The lawsuit filed by Pojoaque Pueblo is the latest salvo in a decades-long dispute over how much revenue—if any at all—tribal casinos should share with the state.
Pojoaque Pueblo first sought a renewal of its current compact in June 2010. The state appointed a negotiator in April and the two sides met numerous times but failed to make any progress on what the tribe sees as the crux of the agreement.
The compact being sought by the Martinez administration would further restrict tribal gambling operations and would increase taxes, fees and other charges, pueblo Gov. George Rivera said Tuesday.
Rivera said such a compact would not help New Mexico's gambling industry compete with other states, especially since casino revenues have been flat since 2008 and government funding for tribes has diminished. Rivera and other tribal officials added that the economic landscape has changed since tribes last negotiated the compacts and tribes can no longer accept "the status quo from years gone by."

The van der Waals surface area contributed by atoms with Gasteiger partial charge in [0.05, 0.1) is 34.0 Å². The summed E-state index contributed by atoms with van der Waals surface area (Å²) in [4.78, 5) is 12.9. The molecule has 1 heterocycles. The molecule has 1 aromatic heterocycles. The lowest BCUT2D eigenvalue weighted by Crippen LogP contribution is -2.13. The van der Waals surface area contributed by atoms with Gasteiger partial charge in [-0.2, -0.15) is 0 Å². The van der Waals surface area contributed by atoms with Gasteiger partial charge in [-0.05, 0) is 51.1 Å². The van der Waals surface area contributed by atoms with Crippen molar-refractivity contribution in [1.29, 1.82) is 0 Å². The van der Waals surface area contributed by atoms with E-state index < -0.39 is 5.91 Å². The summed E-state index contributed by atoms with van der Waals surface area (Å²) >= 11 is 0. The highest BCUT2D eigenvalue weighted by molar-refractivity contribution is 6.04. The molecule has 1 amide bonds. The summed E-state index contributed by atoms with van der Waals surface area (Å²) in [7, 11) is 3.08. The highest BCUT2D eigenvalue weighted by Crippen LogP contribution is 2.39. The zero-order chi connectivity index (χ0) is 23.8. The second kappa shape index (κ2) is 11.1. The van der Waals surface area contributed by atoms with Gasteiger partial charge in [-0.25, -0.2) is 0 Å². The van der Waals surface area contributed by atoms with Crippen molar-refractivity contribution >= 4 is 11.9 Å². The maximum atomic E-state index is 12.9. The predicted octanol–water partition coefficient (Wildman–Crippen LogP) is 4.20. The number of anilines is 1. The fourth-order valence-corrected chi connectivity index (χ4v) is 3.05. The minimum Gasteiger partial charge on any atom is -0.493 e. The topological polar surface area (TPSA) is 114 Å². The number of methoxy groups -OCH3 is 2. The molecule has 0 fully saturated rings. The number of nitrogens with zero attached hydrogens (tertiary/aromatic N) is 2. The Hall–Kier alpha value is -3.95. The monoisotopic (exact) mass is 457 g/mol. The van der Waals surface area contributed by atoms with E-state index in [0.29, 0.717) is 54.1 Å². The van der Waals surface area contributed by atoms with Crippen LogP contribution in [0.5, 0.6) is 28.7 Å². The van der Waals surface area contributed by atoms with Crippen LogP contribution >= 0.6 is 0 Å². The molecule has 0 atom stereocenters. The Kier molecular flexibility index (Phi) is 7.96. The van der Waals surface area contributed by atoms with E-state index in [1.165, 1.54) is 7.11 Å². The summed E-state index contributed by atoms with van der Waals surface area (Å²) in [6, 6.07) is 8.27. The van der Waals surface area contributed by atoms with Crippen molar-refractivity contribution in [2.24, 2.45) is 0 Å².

"The pueblo cannot agree to greater taxation and regulatory fees, the continuation of outdated business practices or new restrictions that are damaging to the industry," Rivera said in a statement.
Enrique Knell, a spokesman for Martinez, called the lawsuit unfortunate and unnecessary. He said the state has engaged in nearly 20 months of negotiations with several tribes and has sought a fair agreement with reasonable terms.
"Pojoaque's decision to take negotiations to the courts undermines the process and the good faith efforts of the state and other tribes," Knell said.
Pojoaque's current compact expires in June 2015. Pueblo officials intend to continue negotiations with the governor's office, with the goal being a compact that complies with the federal Indian Gaming Regulatory Act and ensures economic success for future generations.
The state, which has gambling compacts with 14 tribes, received more than $134 million in taxes and a share of tribal casino profits during the last fiscal year.
According to the lawsuit, the state has proposed increasing the revenue-sharing requirement for Pojoaque Pueblo from 8 percent to 9.5 percent of the tribe's net win, or gross gambling revenues. That percentage would gradually increase to at least 10.5 percent over the 23-year life of the compact.
The pueblo countered with its own offer earlier this year, which does not seek any assurances from the state for limiting gambling competition and does not include any provisions for the pueblo to share its revenue.